Sunday, July 18, 2010

Green Heron (Butorides virescens): Just Starting Out

This post was submitted for I and the Bird #130 which hosted at Count Your Chicken! We're Taking Over!
Go on over to read great posts on our feathered friends.

We drove up to Gilmer and Pickins counties in north Georgia to look for dragonflies and wildflowers. We drove by a pond south of Ellijay that W had found when he surveyed the area for Mountain Chorus frogs (Pseudacris brachyphona). It was a open pond in the winter but now it was full of cattails. There were dragonflies but no way to get close.

We were about to drive on when we noticed this bird. It looked like it was sitting on the top of a cattail. It was actually sitting on a stronger branch. It was gazing down into the water below it. I only had a chance for one shot before it dropped down into the water. It looked like a heron.

A closer view of the bird. It looks like a young Green Heron (Butorides virescens). It was young enough that downy feathers were still visible around its head and its flight feathers have not fully developed.
Click on an image to view a larger image

Identification resources:
The Cornell Institute of Ornithology - All About Birds: Green Heron (Butorides virescens)


Larry said...

Wow John, what a great find. I'm surprised you didn't see any other Green Herons around, being that this bird was that young. I've seen Green Herons still at the nest site with less down than that!

JSK said...

I was a little surprised that there weren't more around too. I looked, but it was late afternoon and we were looking towards the west - into the direction of the sun. It was a fairly small pond, relatively speaking, with a lot of cattails.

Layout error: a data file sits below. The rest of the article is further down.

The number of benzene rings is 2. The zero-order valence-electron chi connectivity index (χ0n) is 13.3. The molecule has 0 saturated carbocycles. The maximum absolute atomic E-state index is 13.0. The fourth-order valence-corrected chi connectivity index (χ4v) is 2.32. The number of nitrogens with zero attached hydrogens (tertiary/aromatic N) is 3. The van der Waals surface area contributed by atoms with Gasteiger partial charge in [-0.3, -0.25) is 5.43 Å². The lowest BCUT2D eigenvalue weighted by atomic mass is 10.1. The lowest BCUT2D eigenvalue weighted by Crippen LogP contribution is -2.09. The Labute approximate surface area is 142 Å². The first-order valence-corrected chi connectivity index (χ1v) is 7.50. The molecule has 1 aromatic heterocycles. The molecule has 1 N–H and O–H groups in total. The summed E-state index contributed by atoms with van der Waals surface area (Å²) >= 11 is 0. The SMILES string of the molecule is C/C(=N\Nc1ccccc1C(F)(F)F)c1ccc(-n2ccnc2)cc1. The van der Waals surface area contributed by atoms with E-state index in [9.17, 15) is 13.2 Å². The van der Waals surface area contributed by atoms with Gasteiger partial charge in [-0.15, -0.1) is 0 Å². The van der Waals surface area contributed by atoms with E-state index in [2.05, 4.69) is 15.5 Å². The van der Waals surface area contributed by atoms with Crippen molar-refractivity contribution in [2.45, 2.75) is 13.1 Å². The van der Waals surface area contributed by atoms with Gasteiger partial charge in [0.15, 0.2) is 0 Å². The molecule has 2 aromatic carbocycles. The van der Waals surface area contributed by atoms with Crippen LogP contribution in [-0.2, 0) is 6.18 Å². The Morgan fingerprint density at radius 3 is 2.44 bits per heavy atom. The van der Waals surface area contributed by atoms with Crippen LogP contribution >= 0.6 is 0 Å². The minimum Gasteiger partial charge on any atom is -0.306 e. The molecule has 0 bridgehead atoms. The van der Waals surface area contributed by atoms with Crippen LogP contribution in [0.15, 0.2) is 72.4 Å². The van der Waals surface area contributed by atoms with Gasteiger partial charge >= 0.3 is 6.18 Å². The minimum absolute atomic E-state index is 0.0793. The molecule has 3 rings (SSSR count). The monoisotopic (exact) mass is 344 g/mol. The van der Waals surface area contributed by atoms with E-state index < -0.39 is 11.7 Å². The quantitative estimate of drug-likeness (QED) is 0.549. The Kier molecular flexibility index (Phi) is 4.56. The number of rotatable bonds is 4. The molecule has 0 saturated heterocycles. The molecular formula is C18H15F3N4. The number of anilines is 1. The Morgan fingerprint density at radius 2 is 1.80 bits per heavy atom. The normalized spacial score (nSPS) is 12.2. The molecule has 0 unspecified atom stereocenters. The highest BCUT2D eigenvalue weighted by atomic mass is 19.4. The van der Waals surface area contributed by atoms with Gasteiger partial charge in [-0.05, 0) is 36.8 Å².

The little guy did look quite comfortable. Although I didn't get more than one shot, I was watching it. It seemed to know what it was doing - looking intently into the water below for food.

Mike @ Slugyard said...

Nice find! I don't think I've ever seen one- we see tons of Great Blues though.

JSK said...

Mike, in my experience Great Blues outnumber the Greens 5 to 1. The GBs really can't avoid being seen. They're much bigger and hunt in the open and move relatively slowly. Young Greens are about 1/4-1/3 the height of the Blues. They are somewhat shy. I've rowed about 3m from the shoreline and been startled when I realize there's a Green on the shore watching me - hope I won't see it. When they're hunting, they're more agile as they move in the shallows - often crossing or along fallen branches. They blend into the background and you might not seem. The movement of their yellow legs is often the first thing to give away their position.

Mike @ Slugyard said...

Thanks for the info- I'll have to keep my eyes out for them. A new quest!

JSK said...

Good luck!
They're a real treat when you find them. If they're intent on hunting they're less likely to spook.
I'm still intrigued by the youngster in this post. Probably too young to be aware of danger or just demonstrating what I said above. :-)